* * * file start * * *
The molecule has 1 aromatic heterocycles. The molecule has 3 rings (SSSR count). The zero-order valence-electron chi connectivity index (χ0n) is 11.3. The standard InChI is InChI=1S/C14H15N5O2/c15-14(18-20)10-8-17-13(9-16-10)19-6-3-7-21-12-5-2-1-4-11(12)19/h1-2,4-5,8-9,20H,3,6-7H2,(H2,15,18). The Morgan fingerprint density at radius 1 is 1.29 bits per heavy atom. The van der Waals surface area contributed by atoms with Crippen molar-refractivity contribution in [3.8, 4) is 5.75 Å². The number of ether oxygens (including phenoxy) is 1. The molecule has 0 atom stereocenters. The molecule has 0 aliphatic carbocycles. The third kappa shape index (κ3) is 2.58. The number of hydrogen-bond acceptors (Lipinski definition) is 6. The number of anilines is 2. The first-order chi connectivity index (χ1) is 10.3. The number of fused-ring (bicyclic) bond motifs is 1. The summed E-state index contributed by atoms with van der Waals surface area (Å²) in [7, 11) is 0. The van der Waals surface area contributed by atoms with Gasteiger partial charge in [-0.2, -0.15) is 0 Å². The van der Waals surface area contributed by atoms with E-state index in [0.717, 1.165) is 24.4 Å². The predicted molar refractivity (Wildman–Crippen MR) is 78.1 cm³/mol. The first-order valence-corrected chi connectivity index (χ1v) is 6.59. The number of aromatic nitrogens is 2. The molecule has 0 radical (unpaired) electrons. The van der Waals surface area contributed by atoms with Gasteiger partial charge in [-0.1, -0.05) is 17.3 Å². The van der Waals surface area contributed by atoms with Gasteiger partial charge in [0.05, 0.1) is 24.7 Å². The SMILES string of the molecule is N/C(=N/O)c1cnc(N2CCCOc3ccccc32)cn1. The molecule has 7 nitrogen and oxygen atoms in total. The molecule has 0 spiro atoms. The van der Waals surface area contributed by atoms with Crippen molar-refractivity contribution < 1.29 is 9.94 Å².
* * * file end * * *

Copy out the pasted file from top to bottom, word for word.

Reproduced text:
The molecule has 1 aromatic heterocycles. The molecule has 3 rings (SSSR count). The zero-order valence-electron chi connectivity index (χ0n) is 11.3. The standard InChI is InChI=1S/C14H15N5O2/c15-14(18-20)10-8-17-13(9-16-10)19-6-3-7-21-12-5-2-1-4-11(12)19/h1-2,4-5,8-9,20H,3,6-7H2,(H2,15,18). The Morgan fingerprint density at radius 1 is 1.29 bits per heavy atom. The van der Waals surface area contributed by atoms with Crippen molar-refractivity contribution in [3.8, 4) is 5.75 Å². The number of ether oxygens (including phenoxy) is 1. The molecule has 0 atom stereocenters. The molecule has 0 aliphatic carbocycles. The third kappa shape index (κ3) is 2.58. The number of hydrogen-bond acceptors (Lipinski definition) is 6. The number of anilines is 2. The first-order chi connectivity index (χ1) is 10.3. The number of fused-ring (bicyclic) bond motifs is 1. The summed E-state index contributed by atoms with van der Waals surface area (Å²) in [7, 11) is 0. The van der Waals surface area contributed by atoms with Gasteiger partial charge in [-0.2, -0.15) is 0 Å². The van der Waals surface area contributed by atoms with E-state index in [0.717, 1.165) is 24.4 Å². The predicted molar refractivity (Wildman–Crippen MR) is 78.1 cm³/mol. The first-order valence-corrected chi connectivity index (χ1v) is 6.59. The number of aromatic nitrogens is 2. The molecule has 0 radical (unpaired) electrons. The van der Waals surface area contributed by atoms with Gasteiger partial charge in [-0.1, -0.05) is 17.3 Å². The van der Waals surface area contributed by atoms with Gasteiger partial charge in [0.05, 0.1) is 24.7 Å². The SMILES string of the molecule is N/C(=N/O)c1cnc(N2CCCOc3ccccc32)cn1. The molecule has 7 nitrogen and oxygen atoms in total. The molecule has 0 spiro atoms. The van der Waals surface area contributed by atoms with Crippen molar-refractivity contribution < 1.29 is 9.94 Å².